// string of these things to do exactly the same thing at the same time if
  // they're all powered on simultaneously.
  randomSeed(analogRead(UNCONNECTED_PIN));

  // Turn off the onboard red LED
  pinMode(REDLED_PIN, OUTPUT);
  digitalWrite(REDLED_PIN, LOW);

  wick = new Adafruit_NeoPixel(1, WICK_PIN, NEO_RGB + NEO_KHZ800);
  // wick = new Adafruit_NeoPixel(1, WICK_PIN); // for RGBW, if you see green uncomment this line

  wick->begin();
  wick->show();

  set_color(255);
  index_start = 255;
  index_end = 255;
  state = BRIGHT;

  return;
  }

void loop()
  {
  unsigned long current_time;

  current_time = millis();

  switch (state)
    {
    case BRIGHT:
      flicker_msecs = random(DOWN_MAX_MSECS - DOWN_MIN_MSECS) + DOWN_MIN_MSECS;
      flicker_start = current_time;
      index_start = index_end;
      if ((index_start > INDEX_BOTTOM) &&
          (random(100) < INDEX_BOTTOM_PERCENT))
        index_end = random(index_start - INDEX_BOTTOM) + INDEX_BOTTOM;
      else
        index_end = random(index_start - INDEX_MIN) + INDEX_MIN;

      state = DOWN;
      break;
    case DIM:
      flicker_msecs = random(UP_MAX_MSECS - UP_MIN_MSECS) + UP_MIN_MSECS;
      flicker_start = current_time;
      index_start = index_end;
      index_end = random(INDEX_MAX - index_start) + INDEX_MIN;
      state = UP;
      break;
    case BRIGHT_HOLD:
    case DIM_HOLD:
      if (current_time >= (flicker_start + flicker_msecs))
        state = (state == BRIGHT_HOLD) ? BRIGHT : DIM;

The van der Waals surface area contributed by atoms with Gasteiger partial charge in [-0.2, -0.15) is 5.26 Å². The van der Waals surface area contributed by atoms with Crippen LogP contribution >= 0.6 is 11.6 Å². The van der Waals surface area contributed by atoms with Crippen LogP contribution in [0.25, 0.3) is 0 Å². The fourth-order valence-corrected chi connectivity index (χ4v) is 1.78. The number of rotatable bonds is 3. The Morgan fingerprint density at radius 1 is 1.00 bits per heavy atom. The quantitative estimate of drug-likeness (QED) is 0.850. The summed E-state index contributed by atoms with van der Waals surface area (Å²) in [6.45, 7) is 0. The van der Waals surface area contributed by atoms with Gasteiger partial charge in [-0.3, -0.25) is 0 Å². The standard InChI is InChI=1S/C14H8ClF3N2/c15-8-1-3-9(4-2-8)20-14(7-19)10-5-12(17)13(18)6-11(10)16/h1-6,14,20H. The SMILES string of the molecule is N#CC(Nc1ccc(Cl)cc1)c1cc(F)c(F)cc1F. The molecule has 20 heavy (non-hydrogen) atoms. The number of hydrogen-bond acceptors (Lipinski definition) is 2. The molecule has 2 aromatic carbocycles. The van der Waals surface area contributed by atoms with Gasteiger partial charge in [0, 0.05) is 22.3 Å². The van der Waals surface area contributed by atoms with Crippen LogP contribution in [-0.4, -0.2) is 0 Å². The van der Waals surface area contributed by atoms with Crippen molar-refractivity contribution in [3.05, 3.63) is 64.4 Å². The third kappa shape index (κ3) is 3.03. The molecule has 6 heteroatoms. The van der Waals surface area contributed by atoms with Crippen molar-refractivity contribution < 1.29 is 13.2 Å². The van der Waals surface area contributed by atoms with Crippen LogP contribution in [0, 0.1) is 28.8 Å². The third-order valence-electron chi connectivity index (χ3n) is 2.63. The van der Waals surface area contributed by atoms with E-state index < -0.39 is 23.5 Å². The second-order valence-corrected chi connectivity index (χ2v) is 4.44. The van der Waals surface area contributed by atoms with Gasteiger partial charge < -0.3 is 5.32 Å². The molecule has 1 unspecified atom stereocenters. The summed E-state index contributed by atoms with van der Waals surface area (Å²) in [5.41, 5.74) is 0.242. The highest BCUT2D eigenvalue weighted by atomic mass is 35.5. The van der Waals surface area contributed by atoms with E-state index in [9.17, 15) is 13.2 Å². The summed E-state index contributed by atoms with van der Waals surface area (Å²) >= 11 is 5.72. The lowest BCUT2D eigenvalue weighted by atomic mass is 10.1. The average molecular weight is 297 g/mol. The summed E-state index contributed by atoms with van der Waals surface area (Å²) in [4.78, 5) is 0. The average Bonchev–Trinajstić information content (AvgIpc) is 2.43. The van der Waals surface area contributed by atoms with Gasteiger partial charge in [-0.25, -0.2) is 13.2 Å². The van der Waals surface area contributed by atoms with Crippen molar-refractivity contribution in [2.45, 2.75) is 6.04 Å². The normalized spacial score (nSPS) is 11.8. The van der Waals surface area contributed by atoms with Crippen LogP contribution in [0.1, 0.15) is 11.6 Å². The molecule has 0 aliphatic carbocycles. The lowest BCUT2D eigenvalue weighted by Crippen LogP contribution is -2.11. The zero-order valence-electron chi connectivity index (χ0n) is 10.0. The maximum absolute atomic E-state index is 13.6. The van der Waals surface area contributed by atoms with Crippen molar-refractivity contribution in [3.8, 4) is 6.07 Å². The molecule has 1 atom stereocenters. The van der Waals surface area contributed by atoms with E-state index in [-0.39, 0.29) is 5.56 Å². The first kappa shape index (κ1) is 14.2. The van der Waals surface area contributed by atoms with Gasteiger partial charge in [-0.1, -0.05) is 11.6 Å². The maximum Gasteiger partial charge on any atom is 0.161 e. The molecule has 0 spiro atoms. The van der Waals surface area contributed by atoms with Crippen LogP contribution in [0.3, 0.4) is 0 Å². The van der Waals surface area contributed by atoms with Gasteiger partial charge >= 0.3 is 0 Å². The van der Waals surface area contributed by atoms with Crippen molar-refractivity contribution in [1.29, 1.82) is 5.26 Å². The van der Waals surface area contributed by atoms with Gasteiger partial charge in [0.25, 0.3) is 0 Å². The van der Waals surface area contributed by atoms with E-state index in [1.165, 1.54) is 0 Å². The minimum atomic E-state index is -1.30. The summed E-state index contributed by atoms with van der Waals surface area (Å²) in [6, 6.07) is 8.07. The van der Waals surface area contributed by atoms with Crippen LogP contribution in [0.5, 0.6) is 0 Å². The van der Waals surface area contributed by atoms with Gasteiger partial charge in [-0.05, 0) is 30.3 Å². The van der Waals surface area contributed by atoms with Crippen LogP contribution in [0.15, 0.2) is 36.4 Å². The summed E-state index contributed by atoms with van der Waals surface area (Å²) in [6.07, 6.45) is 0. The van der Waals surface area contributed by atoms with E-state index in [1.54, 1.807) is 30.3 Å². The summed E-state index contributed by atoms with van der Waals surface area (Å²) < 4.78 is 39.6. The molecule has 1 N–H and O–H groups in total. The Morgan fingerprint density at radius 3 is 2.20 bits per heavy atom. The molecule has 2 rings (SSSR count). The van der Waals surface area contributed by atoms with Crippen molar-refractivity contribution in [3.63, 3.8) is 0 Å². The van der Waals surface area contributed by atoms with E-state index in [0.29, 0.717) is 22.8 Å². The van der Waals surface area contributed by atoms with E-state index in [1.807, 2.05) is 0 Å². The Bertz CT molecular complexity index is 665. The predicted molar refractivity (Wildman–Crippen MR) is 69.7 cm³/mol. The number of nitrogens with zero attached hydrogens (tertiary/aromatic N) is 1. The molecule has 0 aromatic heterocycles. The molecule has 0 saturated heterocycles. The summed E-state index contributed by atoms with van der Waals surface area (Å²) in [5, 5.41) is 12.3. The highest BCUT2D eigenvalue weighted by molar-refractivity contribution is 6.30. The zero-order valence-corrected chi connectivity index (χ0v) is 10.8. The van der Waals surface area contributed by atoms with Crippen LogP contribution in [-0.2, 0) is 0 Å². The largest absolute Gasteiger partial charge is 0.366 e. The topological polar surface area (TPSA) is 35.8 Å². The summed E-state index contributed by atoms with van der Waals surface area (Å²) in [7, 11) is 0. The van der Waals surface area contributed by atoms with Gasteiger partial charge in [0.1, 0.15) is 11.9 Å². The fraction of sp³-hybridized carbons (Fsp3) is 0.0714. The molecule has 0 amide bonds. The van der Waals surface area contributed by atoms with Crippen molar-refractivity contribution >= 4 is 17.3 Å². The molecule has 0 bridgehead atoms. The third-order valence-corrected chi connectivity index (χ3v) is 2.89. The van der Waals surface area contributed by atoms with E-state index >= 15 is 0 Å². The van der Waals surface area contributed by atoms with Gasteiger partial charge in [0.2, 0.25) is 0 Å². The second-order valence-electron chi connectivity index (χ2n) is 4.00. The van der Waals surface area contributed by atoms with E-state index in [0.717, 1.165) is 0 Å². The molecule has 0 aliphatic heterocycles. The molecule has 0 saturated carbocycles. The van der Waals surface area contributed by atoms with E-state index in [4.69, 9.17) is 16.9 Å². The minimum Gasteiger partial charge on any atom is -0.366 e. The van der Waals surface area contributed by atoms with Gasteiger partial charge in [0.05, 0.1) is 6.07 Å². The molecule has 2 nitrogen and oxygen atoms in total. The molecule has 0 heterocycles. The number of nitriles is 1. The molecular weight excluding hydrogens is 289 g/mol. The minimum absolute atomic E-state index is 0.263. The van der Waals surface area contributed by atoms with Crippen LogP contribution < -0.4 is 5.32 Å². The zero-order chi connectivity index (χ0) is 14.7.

break;
    case UP:
    case DOWN:
      if (current_time < (flicker_start + flicker_msecs))
        set_color(index_start + ((index_end - index_start) * (((current_time - flicker_start) * 1.0) / flicker_msecs)));
      else
        {
        set_color(index_end);

        if (state == DOWN)
          {
          if (random(100) < DIM_HOLD_PERCENT)
            {
            flicker_start = current_time;
            flicker_msecs = random(DIM_HOLD_MAX_MSECS - DIM_HOLD_MIN_MSECS) + DIM_HOLD_MIN_MSECS;
            state = DIM_HOLD;
            }
          else
            state = DIM;
          }
        else
          {
          if (random(100) < BRIGHT_HOLD_PERCENT)
            {
            flicker_start = current_time;
            flicker_msecs = random(BRIGHT_HOLD_MAX_MSECS - BRIGHT_HOLD_MIN_MSECS) + BRIGHT_HOLD_MIN_MSECS;
            state = BRIGHT_HOLD;
            }
          else
            state = BRIGHT;
          }
        }

      break;
    }

  return;
  }

From the Tools→Board menu, select the device you are using: 

  • Adafruit Gemma M0
  • Adafruit Gemma 8 MHz 

Connect the USB cable between the computer and your device. The original Gemma (8 MHz) need the reset button pressed on the board, then click the upload button (right arrow icon) in the Arduino IDE. You do not need to press the reset on the newer Gemma M0.

When the battery is connected, you should get a light show from the LEDs. All your pixels working? Great! You can take apart this prototype and get ready to put the pixels in the collar. Refer to the NeoPixel Uberguide for more info.

 

This guide was first published on Nov 04, 2015. It was last updated on Nov 04, 2015. This page (Arduino Code) was last updated on May 30, 2020.